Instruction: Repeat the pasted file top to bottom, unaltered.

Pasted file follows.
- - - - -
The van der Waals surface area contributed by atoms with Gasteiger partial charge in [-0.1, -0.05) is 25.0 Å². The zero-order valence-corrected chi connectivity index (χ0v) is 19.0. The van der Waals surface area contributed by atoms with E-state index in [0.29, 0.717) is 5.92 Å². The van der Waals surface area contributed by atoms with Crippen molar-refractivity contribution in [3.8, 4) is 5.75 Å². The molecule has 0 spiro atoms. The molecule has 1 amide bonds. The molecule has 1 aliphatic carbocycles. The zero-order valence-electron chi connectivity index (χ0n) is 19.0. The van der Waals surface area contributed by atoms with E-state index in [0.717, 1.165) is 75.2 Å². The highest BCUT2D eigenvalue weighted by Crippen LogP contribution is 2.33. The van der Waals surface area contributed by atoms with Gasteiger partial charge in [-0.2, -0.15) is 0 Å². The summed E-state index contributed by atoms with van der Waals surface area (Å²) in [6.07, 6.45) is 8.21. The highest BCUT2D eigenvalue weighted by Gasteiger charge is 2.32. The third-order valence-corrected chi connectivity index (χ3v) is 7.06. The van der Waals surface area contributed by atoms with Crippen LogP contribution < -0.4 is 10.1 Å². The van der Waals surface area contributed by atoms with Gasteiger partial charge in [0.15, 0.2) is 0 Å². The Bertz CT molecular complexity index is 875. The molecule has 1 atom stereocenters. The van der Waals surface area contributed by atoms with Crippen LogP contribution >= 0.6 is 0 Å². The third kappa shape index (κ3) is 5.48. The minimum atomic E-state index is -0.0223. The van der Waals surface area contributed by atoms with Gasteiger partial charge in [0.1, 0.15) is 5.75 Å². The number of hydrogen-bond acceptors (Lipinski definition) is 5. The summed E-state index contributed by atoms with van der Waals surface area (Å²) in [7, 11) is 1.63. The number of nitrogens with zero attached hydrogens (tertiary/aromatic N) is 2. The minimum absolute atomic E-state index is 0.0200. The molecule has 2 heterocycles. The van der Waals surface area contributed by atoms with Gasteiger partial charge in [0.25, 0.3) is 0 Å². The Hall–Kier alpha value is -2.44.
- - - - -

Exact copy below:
The van der Waals surface area contributed by atoms with Gasteiger partial charge in [-0.1, -0.05) is 25.0 Å². The zero-order valence-corrected chi connectivity index (χ0v) is 19.0. The van der Waals surface area contributed by atoms with E-state index in [0.29, 0.717) is 5.92 Å². The van der Waals surface area contributed by atoms with Crippen molar-refractivity contribution in [3.8, 4) is 5.75 Å². The molecule has 0 spiro atoms. The molecule has 1 amide bonds. The molecule has 1 aliphatic carbocycles. The zero-order valence-electron chi connectivity index (χ0n) is 19.0. The van der Waals surface area contributed by atoms with E-state index in [0.717, 1.165) is 75.2 Å². The highest BCUT2D eigenvalue weighted by Crippen LogP contribution is 2.33. The van der Waals surface area contributed by atoms with Gasteiger partial charge in [-0.2, -0.15) is 0 Å². The summed E-state index contributed by atoms with van der Waals surface area (Å²) in [6.07, 6.45) is 8.21. The highest BCUT2D eigenvalue weighted by Gasteiger charge is 2.32. The third-order valence-corrected chi connectivity index (χ3v) is 7.06. The van der Waals surface area contributed by atoms with Crippen LogP contribution < -0.4 is 10.1 Å². The van der Waals surface area contributed by atoms with Gasteiger partial charge in [0.15, 0.2) is 0 Å². The Bertz CT molecular complexity index is 875. The molecule has 1 atom stereocenters. The van der Waals surface area contributed by atoms with Crippen LogP contribution >= 0.6 is 0 Å². The third kappa shape index (κ3) is 5.48. The minimum atomic E-state index is -0.0223. The van der Waals surface area contributed by atoms with Gasteiger partial charge in [0.1, 0.15) is 5.75 Å². The number of hydrogen-bond acceptors (Lipinski definition) is 5. The summed E-state index contributed by atoms with van der Waals surface area (Å²) in [7, 11) is 1.63. The number of nitrogens with zero attached hydrogens (tertiary/aromatic N) is 2. The minimum absolute atomic E-state index is 0.0200. The molecule has 2 heterocycles. The van der Waals surface area contributed by atoms with Gasteiger partial charge in [0.25, 0.3) is 0 Å². The Hall–Kier alpha value is -2.44.